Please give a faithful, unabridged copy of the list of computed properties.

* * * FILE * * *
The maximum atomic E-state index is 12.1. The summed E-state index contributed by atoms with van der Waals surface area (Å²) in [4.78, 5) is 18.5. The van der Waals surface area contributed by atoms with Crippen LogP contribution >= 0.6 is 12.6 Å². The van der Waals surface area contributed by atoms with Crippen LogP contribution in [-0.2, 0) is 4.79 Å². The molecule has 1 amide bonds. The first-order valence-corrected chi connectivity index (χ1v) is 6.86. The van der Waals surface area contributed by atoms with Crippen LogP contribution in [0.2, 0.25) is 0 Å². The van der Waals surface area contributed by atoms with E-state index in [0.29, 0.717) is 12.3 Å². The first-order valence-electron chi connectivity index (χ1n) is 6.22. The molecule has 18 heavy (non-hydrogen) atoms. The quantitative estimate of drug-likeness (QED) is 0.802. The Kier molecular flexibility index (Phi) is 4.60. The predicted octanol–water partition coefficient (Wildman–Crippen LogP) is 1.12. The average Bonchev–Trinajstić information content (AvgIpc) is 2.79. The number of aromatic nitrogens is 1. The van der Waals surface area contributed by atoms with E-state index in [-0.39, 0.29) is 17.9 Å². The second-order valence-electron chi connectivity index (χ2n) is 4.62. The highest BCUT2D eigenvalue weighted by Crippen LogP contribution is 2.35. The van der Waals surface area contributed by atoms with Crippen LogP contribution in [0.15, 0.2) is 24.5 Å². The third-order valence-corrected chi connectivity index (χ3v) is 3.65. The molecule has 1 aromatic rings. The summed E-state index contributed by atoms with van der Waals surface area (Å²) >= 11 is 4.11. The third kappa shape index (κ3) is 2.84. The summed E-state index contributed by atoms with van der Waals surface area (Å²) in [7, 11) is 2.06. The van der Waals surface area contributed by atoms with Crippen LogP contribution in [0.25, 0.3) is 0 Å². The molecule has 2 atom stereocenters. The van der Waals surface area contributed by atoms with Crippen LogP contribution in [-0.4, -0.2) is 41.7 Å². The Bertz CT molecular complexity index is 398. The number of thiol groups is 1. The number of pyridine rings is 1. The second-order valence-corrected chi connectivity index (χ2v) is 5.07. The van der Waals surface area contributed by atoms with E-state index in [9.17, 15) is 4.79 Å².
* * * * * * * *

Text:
The maximum atomic E-state index is 12.1. The summed E-state index contributed by atoms with van der Waals surface area (Å²) in [4.78, 5) is 18.5. The van der Waals surface area contributed by atoms with Crippen LogP contribution >= 0.6 is 12.6 Å². The van der Waals surface area contributed by atoms with Crippen LogP contribution in [-0.2, 0) is 4.79 Å². The molecule has 1 amide bonds. The first-order valence-corrected chi connectivity index (χ1v) is 6.86. The van der Waals surface area contributed by atoms with Crippen LogP contribution in [0.2, 0.25) is 0 Å². The van der Waals surface area contributed by atoms with E-state index in [0.29, 0.717) is 12.3 Å². The first-order valence-electron chi connectivity index (χ1n) is 6.22. The molecule has 18 heavy (non-hydrogen) atoms. The quantitative estimate of drug-likeness (QED) is 0.802. The Kier molecular flexibility index (Phi) is 4.60. The predicted octanol–water partition coefficient (Wildman–Crippen LogP) is 1.12. The average Bonchev–Trinajstić information content (AvgIpc) is 2.79. The number of aromatic nitrogens is 1. The van der Waals surface area contributed by atoms with E-state index in [-0.39, 0.29) is 17.9 Å². The second-order valence-electron chi connectivity index (χ2n) is 4.62. The highest BCUT2D eigenvalue weighted by Crippen LogP contribution is 2.35. The van der Waals surface area contributed by atoms with Crippen LogP contribution in [0.15, 0.2) is 24.5 Å². The third-order valence-corrected chi connectivity index (χ3v) is 3.65. The molecule has 1 aromatic rings. The summed E-state index contributed by atoms with van der Waals surface area (Å²) >= 11 is 4.11. The third kappa shape index (κ3) is 2.84. The summed E-state index contributed by atoms with van der Waals surface area (Å²) in [7, 11) is 2.06. The van der Waals surface area contributed by atoms with Crippen LogP contribution in [0.25, 0.3) is 0 Å². The molecule has 2 atom stereocenters. The van der Waals surface area contributed by atoms with Crippen LogP contribution in [-0.4, -0.2) is 41.7 Å². The Bertz CT molecular complexity index is 398. The number of thiol groups is 1. The number of pyridine rings is 1. The second-order valence-corrected chi connectivity index (χ2v) is 5.07. The van der Waals surface area contributed by atoms with E-state index in [9.17, 15) is 4.79 Å².